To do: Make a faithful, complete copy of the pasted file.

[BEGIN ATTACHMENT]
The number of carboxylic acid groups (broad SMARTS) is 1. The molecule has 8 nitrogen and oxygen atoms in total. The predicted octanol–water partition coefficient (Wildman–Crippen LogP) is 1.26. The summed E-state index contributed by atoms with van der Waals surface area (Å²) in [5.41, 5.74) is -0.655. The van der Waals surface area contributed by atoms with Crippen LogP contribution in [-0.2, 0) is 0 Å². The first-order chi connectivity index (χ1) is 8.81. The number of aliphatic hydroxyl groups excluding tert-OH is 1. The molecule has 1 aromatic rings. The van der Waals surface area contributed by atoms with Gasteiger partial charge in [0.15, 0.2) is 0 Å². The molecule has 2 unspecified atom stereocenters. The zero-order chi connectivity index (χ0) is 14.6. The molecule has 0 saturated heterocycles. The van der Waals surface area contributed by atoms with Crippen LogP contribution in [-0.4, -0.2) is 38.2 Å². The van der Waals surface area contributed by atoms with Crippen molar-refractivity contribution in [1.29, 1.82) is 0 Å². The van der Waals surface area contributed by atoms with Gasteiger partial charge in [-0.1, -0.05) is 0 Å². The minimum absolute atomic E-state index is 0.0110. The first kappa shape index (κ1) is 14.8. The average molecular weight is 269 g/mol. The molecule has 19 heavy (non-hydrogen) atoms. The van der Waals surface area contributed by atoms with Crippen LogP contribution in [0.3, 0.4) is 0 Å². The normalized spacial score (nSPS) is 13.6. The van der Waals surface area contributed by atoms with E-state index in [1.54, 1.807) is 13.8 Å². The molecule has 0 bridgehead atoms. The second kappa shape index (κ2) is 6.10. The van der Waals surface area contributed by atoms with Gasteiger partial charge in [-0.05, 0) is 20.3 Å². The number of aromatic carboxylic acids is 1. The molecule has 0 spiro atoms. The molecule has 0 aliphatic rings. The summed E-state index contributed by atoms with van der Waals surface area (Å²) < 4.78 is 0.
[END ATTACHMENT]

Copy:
The number of carboxylic acid groups (broad SMARTS) is 1. The molecule has 8 nitrogen and oxygen atoms in total. The predicted octanol–water partition coefficient (Wildman–Crippen LogP) is 1.26. The summed E-state index contributed by atoms with van der Waals surface area (Å²) in [5.41, 5.74) is -0.655. The van der Waals surface area contributed by atoms with Crippen LogP contribution in [-0.2, 0) is 0 Å². The first-order chi connectivity index (χ1) is 8.81. The number of aliphatic hydroxyl groups excluding tert-OH is 1. The molecule has 1 aromatic rings. The van der Waals surface area contributed by atoms with Gasteiger partial charge in [0.15, 0.2) is 0 Å². The molecule has 2 unspecified atom stereocenters. The zero-order chi connectivity index (χ0) is 14.6. The molecule has 0 saturated heterocycles. The van der Waals surface area contributed by atoms with Crippen LogP contribution in [-0.4, -0.2) is 38.2 Å². The van der Waals surface area contributed by atoms with Crippen molar-refractivity contribution in [1.29, 1.82) is 0 Å². The van der Waals surface area contributed by atoms with Gasteiger partial charge in [-0.1, -0.05) is 0 Å². The minimum absolute atomic E-state index is 0.0110. The first kappa shape index (κ1) is 14.8. The average molecular weight is 269 g/mol. The molecule has 19 heavy (non-hydrogen) atoms. The van der Waals surface area contributed by atoms with Crippen LogP contribution in [0.3, 0.4) is 0 Å². The normalized spacial score (nSPS) is 13.6. The van der Waals surface area contributed by atoms with E-state index in [1.54, 1.807) is 13.8 Å². The molecule has 0 bridgehead atoms. The second kappa shape index (κ2) is 6.10. The van der Waals surface area contributed by atoms with Gasteiger partial charge in [-0.05, 0) is 20.3 Å². The number of aromatic carboxylic acids is 1. The molecule has 0 spiro atoms. The molecule has 0 aliphatic rings. The summed E-state index contributed by atoms with van der Waals surface area (Å²) < 4.78 is 0.